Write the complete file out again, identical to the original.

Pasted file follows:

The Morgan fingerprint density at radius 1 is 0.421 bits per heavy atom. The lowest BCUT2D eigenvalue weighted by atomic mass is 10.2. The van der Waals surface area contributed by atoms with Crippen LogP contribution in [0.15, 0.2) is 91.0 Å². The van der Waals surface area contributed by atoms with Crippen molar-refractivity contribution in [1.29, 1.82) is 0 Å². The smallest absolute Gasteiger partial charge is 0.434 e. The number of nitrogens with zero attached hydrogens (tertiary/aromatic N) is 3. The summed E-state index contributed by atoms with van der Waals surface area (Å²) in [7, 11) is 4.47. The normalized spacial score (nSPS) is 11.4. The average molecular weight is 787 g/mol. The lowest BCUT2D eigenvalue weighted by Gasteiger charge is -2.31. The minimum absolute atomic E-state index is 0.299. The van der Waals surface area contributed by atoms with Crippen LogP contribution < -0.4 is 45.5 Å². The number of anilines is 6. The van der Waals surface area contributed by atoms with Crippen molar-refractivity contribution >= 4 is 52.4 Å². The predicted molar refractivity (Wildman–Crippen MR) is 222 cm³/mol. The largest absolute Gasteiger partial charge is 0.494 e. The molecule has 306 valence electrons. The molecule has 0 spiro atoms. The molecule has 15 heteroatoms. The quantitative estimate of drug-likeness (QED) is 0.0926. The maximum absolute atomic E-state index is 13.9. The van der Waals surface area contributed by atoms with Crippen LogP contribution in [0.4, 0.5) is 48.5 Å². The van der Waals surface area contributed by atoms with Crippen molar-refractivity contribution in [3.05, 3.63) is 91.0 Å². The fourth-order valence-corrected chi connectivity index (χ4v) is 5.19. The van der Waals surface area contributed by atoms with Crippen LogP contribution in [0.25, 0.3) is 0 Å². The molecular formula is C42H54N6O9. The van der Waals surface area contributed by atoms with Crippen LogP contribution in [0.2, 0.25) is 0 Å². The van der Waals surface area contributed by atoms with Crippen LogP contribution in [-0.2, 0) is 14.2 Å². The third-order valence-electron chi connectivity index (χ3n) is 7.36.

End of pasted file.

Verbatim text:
The Morgan fingerprint density at radius 1 is 0.421 bits per heavy atom. The lowest BCUT2D eigenvalue weighted by atomic mass is 10.2. The van der Waals surface area contributed by atoms with Crippen LogP contribution in [0.15, 0.2) is 91.0 Å². The van der Waals surface area contributed by atoms with Crippen molar-refractivity contribution in [1.29, 1.82) is 0 Å². The smallest absolute Gasteiger partial charge is 0.434 e. The number of nitrogens with zero attached hydrogens (tertiary/aromatic N) is 3. The summed E-state index contributed by atoms with van der Waals surface area (Å²) in [7, 11) is 4.47. The normalized spacial score (nSPS) is 11.4. The average molecular weight is 787 g/mol. The lowest BCUT2D eigenvalue weighted by Gasteiger charge is -2.31. The minimum absolute atomic E-state index is 0.299. The van der Waals surface area contributed by atoms with Crippen LogP contribution < -0.4 is 45.5 Å². The number of anilines is 6. The van der Waals surface area contributed by atoms with Crippen molar-refractivity contribution >= 4 is 52.4 Å². The predicted molar refractivity (Wildman–Crippen MR) is 222 cm³/mol. The largest absolute Gasteiger partial charge is 0.494 e. The molecule has 306 valence electrons. The molecule has 0 spiro atoms. The molecule has 15 heteroatoms. The quantitative estimate of drug-likeness (QED) is 0.0926. The maximum absolute atomic E-state index is 13.9. The van der Waals surface area contributed by atoms with Crippen LogP contribution in [0.4, 0.5) is 48.5 Å². The van der Waals surface area contributed by atoms with Crippen molar-refractivity contribution in [3.05, 3.63) is 91.0 Å². The fourth-order valence-corrected chi connectivity index (χ4v) is 5.19. The van der Waals surface area contributed by atoms with Crippen LogP contribution in [0.25, 0.3) is 0 Å². The molecular formula is C42H54N6O9. The van der Waals surface area contributed by atoms with Crippen LogP contribution in [0.2, 0.25) is 0 Å². The van der Waals surface area contributed by atoms with Crippen LogP contribution in [-0.2, 0) is 14.2 Å². The third-order valence-electron chi connectivity index (χ3n) is 7.36.